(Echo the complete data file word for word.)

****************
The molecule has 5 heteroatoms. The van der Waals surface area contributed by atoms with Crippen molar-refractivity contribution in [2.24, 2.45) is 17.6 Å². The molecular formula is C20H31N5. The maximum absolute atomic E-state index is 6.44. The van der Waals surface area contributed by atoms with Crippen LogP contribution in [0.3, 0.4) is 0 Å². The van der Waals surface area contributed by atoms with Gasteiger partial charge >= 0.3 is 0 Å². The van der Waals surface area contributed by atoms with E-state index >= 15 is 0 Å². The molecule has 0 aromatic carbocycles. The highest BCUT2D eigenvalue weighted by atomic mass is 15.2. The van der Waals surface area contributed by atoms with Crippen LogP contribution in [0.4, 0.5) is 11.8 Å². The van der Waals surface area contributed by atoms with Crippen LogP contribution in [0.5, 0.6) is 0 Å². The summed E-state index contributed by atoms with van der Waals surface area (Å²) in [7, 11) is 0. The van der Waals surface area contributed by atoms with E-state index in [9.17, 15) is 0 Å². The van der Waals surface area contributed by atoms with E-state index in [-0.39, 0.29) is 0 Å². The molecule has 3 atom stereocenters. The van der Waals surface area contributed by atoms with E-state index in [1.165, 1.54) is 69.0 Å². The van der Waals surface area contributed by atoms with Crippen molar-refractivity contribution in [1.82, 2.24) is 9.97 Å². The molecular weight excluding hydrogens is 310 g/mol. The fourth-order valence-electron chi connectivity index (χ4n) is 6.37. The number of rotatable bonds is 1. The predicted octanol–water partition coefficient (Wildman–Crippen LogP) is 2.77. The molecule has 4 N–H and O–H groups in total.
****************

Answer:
The molecule has 5 heteroatoms. The van der Waals surface area contributed by atoms with Crippen molar-refractivity contribution in [2.24, 2.45) is 17.6 Å². The molecular formula is C20H31N5. The maximum absolute atomic E-state index is 6.44. The van der Waals surface area contributed by atoms with Crippen LogP contribution in [0.3, 0.4) is 0 Å². The van der Waals surface area contributed by atoms with Gasteiger partial charge >= 0.3 is 0 Å². The van der Waals surface area contributed by atoms with E-state index >= 15 is 0 Å². The molecule has 0 aromatic carbocycles. The highest BCUT2D eigenvalue weighted by atomic mass is 15.2. The van der Waals surface area contributed by atoms with Crippen LogP contribution in [0.4, 0.5) is 11.8 Å². The van der Waals surface area contributed by atoms with Crippen LogP contribution in [0.5, 0.6) is 0 Å². The summed E-state index contributed by atoms with van der Waals surface area (Å²) in [7, 11) is 0. The van der Waals surface area contributed by atoms with E-state index in [9.17, 15) is 0 Å². The van der Waals surface area contributed by atoms with E-state index in [-0.39, 0.29) is 0 Å². The molecule has 3 atom stereocenters. The van der Waals surface area contributed by atoms with E-state index in [1.165, 1.54) is 69.0 Å². The van der Waals surface area contributed by atoms with Crippen molar-refractivity contribution in [1.82, 2.24) is 9.97 Å². The molecular weight excluding hydrogens is 310 g/mol. The fourth-order valence-electron chi connectivity index (χ4n) is 6.37. The number of rotatable bonds is 1. The predicted octanol–water partition coefficient (Wildman–Crippen LogP) is 2.77. The molecule has 4 N–H and O–H groups in total.